Tue. Aug 9th, 2022

For many years, renewable energy from sources like wind turbines and solar panels has been stored using molten sodium batteries. However, sodium-sulfur batteries, which are molten sodium batteries that are sold commercially, normally run at temperatures between 270 and 350 degrees Celsius, or 520 to 660 degrees Fahrenheit. This has been a problem for some time.

According to Microsoft, backup power for electric grids switching to renewable energy sources could soon be provided by its data centers. In order to continue operating in the case of a power loss, the data centers already contain lithium-ion batteries on-site. Now, that backup solution might support systems that require additional batteries to store energy supplied by expanding numbers of wind or even solar farms.

Any city or region aiming to transition its system to renewable energy must have that form of energy storage. The company’s first significant effort to offer that service will be the opening of Microsoft’s newest data facility in Dublin, Ireland, early in the following year.

Solar and wind energy fluctuate with the weather, unlike coal or gas. As a result, even if they are now more environmentally friendly and affordable substitutes for fossil fuels, they still need to have grid-ready batteries which can store and access energy as needed. Microsoft believes that its data centers can help in this situation.

The lithium-ion batteries are a component of the data center’s “uninterruptible power supply” (UPS), which is typically only activated in an emergency. In the case of a power outage, the batteries normally function for a brief period—possibly just a few minutes—until backup generators are operational.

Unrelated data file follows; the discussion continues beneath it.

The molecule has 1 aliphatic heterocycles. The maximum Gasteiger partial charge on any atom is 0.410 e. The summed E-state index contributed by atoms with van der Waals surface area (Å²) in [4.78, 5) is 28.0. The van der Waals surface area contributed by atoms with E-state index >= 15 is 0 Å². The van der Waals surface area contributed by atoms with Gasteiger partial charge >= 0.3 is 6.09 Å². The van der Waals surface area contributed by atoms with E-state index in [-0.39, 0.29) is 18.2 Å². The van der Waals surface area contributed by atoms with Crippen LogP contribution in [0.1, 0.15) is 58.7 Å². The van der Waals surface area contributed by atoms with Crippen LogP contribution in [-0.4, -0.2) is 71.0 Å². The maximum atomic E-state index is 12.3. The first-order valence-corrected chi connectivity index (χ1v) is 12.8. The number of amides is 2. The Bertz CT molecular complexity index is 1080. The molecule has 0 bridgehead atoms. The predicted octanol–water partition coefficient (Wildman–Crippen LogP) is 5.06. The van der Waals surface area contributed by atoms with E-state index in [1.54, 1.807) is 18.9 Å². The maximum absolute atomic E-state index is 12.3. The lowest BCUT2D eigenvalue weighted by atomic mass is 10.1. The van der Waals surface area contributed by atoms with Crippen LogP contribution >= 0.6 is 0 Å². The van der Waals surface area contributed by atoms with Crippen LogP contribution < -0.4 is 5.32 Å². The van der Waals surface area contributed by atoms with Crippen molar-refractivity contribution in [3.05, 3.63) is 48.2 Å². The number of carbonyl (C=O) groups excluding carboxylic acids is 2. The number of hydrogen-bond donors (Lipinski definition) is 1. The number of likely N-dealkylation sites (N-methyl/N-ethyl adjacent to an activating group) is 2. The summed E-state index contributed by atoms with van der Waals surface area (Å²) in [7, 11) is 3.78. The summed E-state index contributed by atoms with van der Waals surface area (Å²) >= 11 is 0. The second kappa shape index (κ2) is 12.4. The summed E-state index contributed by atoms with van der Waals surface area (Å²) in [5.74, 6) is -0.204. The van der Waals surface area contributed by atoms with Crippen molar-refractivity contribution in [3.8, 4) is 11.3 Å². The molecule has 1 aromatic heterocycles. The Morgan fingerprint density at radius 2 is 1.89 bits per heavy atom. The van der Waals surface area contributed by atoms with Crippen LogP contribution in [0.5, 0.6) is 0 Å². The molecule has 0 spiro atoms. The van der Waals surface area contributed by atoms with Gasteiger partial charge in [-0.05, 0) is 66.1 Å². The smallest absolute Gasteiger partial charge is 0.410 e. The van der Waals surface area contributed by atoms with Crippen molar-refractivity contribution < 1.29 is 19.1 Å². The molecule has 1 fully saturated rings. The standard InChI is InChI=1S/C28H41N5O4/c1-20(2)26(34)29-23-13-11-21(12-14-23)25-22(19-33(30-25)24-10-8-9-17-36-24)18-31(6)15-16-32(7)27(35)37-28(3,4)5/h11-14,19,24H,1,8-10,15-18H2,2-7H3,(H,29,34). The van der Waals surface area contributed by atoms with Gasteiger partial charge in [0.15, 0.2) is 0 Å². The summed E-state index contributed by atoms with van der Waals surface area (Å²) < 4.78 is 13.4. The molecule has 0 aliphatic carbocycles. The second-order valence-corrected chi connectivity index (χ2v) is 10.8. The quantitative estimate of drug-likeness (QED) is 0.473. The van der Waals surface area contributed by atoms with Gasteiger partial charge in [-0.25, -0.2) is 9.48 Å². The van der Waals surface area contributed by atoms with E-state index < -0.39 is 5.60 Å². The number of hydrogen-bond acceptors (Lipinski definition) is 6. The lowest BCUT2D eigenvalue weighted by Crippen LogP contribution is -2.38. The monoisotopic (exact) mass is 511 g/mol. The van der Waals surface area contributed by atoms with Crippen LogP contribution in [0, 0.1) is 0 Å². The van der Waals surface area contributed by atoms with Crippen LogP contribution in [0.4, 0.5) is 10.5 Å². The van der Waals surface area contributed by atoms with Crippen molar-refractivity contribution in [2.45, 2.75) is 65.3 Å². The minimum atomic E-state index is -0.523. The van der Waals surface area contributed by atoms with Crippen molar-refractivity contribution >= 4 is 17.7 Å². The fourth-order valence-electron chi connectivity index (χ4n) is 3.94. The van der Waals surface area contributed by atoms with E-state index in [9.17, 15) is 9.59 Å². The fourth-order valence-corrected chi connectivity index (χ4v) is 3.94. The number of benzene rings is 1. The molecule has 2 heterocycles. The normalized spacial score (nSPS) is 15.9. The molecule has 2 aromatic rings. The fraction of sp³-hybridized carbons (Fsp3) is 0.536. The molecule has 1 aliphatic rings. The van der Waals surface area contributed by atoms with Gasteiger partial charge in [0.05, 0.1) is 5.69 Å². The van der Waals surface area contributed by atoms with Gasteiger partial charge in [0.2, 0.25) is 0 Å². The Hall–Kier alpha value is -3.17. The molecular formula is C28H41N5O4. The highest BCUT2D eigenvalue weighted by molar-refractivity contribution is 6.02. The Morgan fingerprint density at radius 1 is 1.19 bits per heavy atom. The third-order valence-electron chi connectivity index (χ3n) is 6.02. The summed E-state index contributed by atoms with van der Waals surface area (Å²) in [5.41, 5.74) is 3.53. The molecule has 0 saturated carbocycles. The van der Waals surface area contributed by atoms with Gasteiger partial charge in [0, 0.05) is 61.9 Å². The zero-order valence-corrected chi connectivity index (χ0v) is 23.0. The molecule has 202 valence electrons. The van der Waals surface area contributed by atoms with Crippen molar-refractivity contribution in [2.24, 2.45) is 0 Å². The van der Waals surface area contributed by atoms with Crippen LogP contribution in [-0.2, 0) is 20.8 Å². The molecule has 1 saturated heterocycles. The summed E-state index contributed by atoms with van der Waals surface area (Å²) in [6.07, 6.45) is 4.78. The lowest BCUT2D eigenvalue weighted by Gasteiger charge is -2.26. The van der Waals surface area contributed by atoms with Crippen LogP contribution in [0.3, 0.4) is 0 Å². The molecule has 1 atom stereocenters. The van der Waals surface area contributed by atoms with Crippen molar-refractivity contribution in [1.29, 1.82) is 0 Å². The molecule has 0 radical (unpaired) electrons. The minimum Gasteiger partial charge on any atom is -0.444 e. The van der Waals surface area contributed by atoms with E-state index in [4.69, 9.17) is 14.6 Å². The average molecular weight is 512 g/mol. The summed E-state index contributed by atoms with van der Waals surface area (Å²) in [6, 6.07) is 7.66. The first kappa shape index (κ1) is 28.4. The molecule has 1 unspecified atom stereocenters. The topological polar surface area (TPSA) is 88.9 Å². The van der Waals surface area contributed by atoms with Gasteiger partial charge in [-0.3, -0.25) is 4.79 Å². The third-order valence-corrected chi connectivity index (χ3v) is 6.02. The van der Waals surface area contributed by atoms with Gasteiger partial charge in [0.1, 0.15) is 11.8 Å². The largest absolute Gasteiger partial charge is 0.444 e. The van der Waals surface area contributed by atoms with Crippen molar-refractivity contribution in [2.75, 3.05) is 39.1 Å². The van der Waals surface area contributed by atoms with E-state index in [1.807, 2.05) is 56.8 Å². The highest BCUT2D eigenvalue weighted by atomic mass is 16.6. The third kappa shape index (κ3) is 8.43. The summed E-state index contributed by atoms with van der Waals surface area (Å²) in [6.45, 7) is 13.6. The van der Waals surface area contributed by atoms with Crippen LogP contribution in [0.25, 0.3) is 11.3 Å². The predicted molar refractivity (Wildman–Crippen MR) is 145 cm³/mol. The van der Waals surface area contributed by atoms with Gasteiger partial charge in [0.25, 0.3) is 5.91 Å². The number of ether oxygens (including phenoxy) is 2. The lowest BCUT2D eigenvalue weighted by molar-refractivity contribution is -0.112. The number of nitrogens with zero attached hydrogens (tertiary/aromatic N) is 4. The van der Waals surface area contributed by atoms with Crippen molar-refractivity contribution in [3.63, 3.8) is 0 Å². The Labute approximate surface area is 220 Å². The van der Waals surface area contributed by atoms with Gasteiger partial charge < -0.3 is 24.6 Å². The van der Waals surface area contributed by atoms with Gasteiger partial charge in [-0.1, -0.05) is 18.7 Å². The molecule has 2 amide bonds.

In Dublin, it is hoped that Microsoft’s large batteries are going to be able to offer a comparable backup on days when the grid begins to experience more energy consumption than it can meet with conventional energy sources. However, it might be able to avoid them as well as only respond to outages.

The existing “spinning reserve” mechanism might be replaced with such one in the future. Currently, some gas, as well as coal-fired power plants, may produce extra electricity than is generally required (known as the spinning reserve), just in case energy demand increases or the availability of other power sources decreases. The requirement for coal and gas-fired power stations to maintain spinning reserves, as well as the resulting greenhouse gas emissions, may be minimized if batteries were accessible.

Microsoft won’t publicly say how much power its Dublin batteries are going to be able to supply. However, as per Christian Belady, who is the vice president of Microsoft’s Datacenter Advanced Development department, its data centers often utilize “tens of megawatts of power.” Therefore, the batteries should be able to give around that much power. For comparison, a megawatt produced by a power plant may be able to power several hundred households.